Proposed Changes to Hospital Reimbursement Must Reflect Modern Cancer Care Regarding CAR-T, Rural Health, Quality Measures

June 25, 2019

ASCO submitted comments to the Centers for Medicare & Medicaid Services (CMS) regarding the 2020 Hospital Inpatient Prospective Payment System (IPPS) proposed rule. ASCO’s comments focus on appropriate coverage and reimbursement for Chimeric Antigen Receptor T-Cell Therapy (CAR-T) therapies, the need to address disparities between rural and urban hospitals, and implementation of meaningful quality measures to improve cancer care for patients and providers.

ASCO’s Principles for the Approval, Coverage, and Reimbursement for CAR-T Therapies

The proposed rule outlines a plan to increase the new technology add-on payment (NTAP) for CAR-T therapies from 50% to 65%, increasing reimbursement from approximately $186K to $243K. According to ASCO, that is still well below the acquisition cost of the drugs, and inadequate to ensure access to coverage. ASCO urges CMS to establish an NTAP of at least 80%, and lays out five principles for the approval, coverage, and reimbursement of CAR-T:

  • ASCO supports coverage for all Food and Drug Administration-approved indications of CAR-T therapy.
  • ASCO supports the delivery of CAR-T therapy in all manufacturer-approved, high-quality health care settings where patients can be safely and effectively treated with this very complex and demanding treatment regimen, including any and all care required for adverse events and follow-up.
  • ASCO supports CMS in their proposed National Coverage Determination approach of Coverage with Evidence Development, conditional on a minimization of unnecessary, duplicative or additional administrative requirements.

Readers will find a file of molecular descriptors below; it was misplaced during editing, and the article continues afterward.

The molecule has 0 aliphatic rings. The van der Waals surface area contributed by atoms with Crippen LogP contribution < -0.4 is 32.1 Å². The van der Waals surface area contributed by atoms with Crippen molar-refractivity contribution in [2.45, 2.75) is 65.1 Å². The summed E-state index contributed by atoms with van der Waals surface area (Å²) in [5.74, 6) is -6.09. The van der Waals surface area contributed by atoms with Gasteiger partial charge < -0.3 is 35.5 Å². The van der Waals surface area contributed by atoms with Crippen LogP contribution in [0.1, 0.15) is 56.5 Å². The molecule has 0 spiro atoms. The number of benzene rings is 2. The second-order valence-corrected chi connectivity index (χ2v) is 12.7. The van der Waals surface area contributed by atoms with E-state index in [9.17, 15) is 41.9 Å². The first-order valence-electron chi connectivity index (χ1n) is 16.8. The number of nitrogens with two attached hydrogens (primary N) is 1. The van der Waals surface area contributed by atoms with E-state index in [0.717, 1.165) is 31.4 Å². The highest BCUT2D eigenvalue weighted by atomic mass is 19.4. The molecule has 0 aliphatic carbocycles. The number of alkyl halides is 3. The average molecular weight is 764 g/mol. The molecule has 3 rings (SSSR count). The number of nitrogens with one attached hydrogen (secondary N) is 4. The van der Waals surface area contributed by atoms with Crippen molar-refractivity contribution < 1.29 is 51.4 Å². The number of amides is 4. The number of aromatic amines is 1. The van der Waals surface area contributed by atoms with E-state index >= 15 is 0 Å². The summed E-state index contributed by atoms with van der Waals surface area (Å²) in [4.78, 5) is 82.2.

• ASCO believes that Medicare should cover the full cost of CAR-T therapy except for any applicable patient or provider cost-sharing that would apply to any other covered drug or therapy under the Medicare program.
  • ASCO believes that all patients should be supported by the right therapy at the right time. Providers do not set list prices for drugs or treatments and should not bear the financial burden of any unpaid portion of an innovative cancer care therapy simply because a manufacturer has set a high launch price.

Addressing Disparities and Implementing Modern Quality Measures

ASCO’s comments also applaud CMS for acknowledging disparities in rural health care but expresses the society’s concerns that proposed changes to the wage index formula—which affects a hospital's overall Medicare reimbursement—may remove needed resources from urban hospitals. ASCO urges CMS to pursue ways of improving rural health care that will not put people in urban areas at risk.

Furthermore, ASCO supports CMS efforts to implement meaningful measures across its quality measurement programs and urges the agency to develop and implement measures that reflect modern oncology practice. For example, ASCO supports removing both the minimum 90-day reporting period on electronic health record use and a measure that requires verifying opioid treatment agreements, along with a.

Read the full comment letter.

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